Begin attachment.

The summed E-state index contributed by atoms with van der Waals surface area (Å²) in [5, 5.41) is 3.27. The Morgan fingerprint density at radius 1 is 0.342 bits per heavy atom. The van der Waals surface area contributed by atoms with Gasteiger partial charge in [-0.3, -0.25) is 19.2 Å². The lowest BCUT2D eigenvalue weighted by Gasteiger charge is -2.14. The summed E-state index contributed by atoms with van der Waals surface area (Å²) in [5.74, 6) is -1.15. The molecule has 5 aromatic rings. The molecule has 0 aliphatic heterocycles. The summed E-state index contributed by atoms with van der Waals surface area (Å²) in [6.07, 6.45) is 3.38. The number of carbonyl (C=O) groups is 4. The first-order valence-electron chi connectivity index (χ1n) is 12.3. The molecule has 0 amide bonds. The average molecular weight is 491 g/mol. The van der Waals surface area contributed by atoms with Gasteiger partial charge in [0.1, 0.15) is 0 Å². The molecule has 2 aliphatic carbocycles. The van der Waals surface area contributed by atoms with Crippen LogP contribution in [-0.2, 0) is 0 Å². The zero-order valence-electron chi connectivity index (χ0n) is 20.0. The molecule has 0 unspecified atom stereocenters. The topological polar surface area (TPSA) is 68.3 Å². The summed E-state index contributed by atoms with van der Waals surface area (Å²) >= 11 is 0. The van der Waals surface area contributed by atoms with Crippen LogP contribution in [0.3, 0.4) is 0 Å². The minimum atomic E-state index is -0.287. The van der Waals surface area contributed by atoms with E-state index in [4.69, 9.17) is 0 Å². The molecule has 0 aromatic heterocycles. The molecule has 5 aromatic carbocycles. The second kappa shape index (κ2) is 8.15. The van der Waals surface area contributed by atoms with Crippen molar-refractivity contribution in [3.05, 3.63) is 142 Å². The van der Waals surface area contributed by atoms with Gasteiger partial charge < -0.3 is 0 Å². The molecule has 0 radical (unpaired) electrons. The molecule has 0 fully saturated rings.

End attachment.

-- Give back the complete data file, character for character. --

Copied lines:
The summed E-state index contributed by atoms with van der Waals surface area (Å²) in [5, 5.41) is 3.27. The Morgan fingerprint density at radius 1 is 0.342 bits per heavy atom. The van der Waals surface area contributed by atoms with Gasteiger partial charge in [-0.3, -0.25) is 19.2 Å². The lowest BCUT2D eigenvalue weighted by Gasteiger charge is -2.14. The summed E-state index contributed by atoms with van der Waals surface area (Å²) in [5.74, 6) is -1.15. The molecule has 5 aromatic rings. The molecule has 0 aliphatic heterocycles. The summed E-state index contributed by atoms with van der Waals surface area (Å²) in [6.07, 6.45) is 3.38. The number of carbonyl (C=O) groups is 4. The first-order valence-electron chi connectivity index (χ1n) is 12.3. The molecule has 0 amide bonds. The average molecular weight is 491 g/mol. The van der Waals surface area contributed by atoms with Gasteiger partial charge in [0.1, 0.15) is 0 Å². The molecule has 2 aliphatic carbocycles. The van der Waals surface area contributed by atoms with Crippen LogP contribution in [-0.2, 0) is 0 Å². The zero-order valence-electron chi connectivity index (χ0n) is 20.0. The molecule has 0 unspecified atom stereocenters. The topological polar surface area (TPSA) is 68.3 Å². The summed E-state index contributed by atoms with van der Waals surface area (Å²) >= 11 is 0. The van der Waals surface area contributed by atoms with Crippen LogP contribution in [0.3, 0.4) is 0 Å². The minimum atomic E-state index is -0.287. The van der Waals surface area contributed by atoms with E-state index in [4.69, 9.17) is 0 Å². The molecule has 0 aromatic heterocycles. The molecule has 5 aromatic carbocycles. The second kappa shape index (κ2) is 8.15. The van der Waals surface area contributed by atoms with Crippen molar-refractivity contribution in [3.05, 3.63) is 142 Å². The van der Waals surface area contributed by atoms with Gasteiger partial charge < -0.3 is 0 Å². The molecule has 0 radical (unpaired) electrons. The molecule has 0 fully saturated rings.